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Extreme Divorce: the Managerial Revolution in UK Companies before 1914

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Abstract

We present the first broadly representative study for any early twentieth century economy of the extent to which quoted company ownership was already divorced from managerial control. In the 337 largest, independent, UK companies in the Investor's Year Book (those with \pounds 1m or more share capital in 1911) the two million outside shareholders were fewer than today's shareholding population, but they held 97.5% of the shares in the median company and their directors only 2.5%. This indicates a lower level of personal ownership by boards, and of director voting control, in the largest securities market of the early twentieth century than in any of the world.s major securities markets toward the end of that century. Berle, Means, Gordon and others later quantified the USA's delayed (and on this dimension less advanced) managerial "revolution." Their evidence has been widely misinterpreted: some erroneously concluded that America pioneered this aspect of "modernity" and that the "divorce" of ownership from control, globally, was a new and continuing trend.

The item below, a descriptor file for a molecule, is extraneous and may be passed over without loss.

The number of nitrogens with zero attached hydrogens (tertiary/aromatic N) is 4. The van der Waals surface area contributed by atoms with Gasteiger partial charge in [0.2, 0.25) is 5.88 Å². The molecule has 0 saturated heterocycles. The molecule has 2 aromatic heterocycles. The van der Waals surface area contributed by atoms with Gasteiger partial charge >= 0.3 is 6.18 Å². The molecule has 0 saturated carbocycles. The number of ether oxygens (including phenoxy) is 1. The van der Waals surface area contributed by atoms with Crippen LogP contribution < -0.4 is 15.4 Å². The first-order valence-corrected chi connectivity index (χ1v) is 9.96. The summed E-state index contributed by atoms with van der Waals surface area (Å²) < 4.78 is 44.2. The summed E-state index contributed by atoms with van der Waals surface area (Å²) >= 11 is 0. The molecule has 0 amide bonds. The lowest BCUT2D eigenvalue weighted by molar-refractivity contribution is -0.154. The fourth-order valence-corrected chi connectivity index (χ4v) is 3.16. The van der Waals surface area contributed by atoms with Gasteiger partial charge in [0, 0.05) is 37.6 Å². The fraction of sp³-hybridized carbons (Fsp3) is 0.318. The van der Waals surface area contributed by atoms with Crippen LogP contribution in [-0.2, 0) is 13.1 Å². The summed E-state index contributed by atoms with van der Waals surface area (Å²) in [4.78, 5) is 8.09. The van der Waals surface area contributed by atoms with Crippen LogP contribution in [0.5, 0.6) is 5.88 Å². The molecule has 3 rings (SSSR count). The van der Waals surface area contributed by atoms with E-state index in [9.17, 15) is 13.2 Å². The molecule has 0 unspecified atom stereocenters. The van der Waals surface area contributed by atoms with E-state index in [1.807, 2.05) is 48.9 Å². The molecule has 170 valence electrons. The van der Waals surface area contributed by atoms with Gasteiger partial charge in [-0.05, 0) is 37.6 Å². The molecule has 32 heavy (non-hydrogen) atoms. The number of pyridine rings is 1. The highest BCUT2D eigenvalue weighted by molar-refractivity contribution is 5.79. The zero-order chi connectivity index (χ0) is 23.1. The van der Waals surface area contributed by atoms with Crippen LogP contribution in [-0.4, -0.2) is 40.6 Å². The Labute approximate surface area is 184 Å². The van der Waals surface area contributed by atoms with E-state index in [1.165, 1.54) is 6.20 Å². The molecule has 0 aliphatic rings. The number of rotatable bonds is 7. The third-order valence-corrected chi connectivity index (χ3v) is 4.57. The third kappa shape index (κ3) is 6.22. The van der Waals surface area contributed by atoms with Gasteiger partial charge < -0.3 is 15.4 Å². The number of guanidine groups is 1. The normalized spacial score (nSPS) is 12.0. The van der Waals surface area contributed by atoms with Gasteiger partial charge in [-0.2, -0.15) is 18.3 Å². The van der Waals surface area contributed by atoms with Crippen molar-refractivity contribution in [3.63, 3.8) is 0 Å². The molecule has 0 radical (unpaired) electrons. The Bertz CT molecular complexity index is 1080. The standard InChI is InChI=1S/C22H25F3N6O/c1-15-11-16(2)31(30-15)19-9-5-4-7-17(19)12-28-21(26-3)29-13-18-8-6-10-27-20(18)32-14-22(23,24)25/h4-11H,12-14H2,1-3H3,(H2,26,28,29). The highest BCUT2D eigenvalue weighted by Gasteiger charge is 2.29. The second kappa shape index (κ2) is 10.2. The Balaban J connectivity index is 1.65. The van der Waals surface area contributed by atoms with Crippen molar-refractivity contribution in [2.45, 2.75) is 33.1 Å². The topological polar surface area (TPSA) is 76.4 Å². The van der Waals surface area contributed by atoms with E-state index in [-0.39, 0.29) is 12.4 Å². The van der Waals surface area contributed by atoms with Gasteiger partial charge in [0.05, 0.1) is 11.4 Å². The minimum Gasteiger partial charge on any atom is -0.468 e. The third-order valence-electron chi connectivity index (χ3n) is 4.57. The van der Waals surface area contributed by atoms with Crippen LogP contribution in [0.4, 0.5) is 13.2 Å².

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  • Foreman-Peck, James & Hannah, Leslie, 2011. "Extreme Divorce: the Managerial Revolution in UK Companies before 1914," Cardiff Economics Working Papers E2011/21, Cardiff University, Cardiff Business School, Economics Section.
  • Handle: RePEc:cdf:wpaper:2011/21
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    Cited by:

    1. James Foreman-Peck & Leslie Hannah, 2012. "Some Consequences of the Early Twentieth Century Divorce of Ownership from Control," CIRJE F-Series CIRJE-F-864, CIRJE, Faculty of Economics, University of Tokyo.
    2. Graeme G. Acheson & Gareth Campbell & John D. Turner & Nadia Vanteeva, 2015. "Corporate ownership and control in Victorian Britain," Economic History Review, Economic History Society, vol. 68(3), pages 911-936, August.
    3. Braggion, Fabio & Giannetti, Mariassunta, 2013. "Public Debate and Stock Prices: Evidence from the Voting Premium," CEPR Discussion Papers 9619, C.E.P.R. Discussion Papers.
    4. Turner, John D., 2014. "Financial history and financial economics," QUCEH Working Paper Series 14-03, Queen's University Belfast, Queen's University Centre for Economic History.

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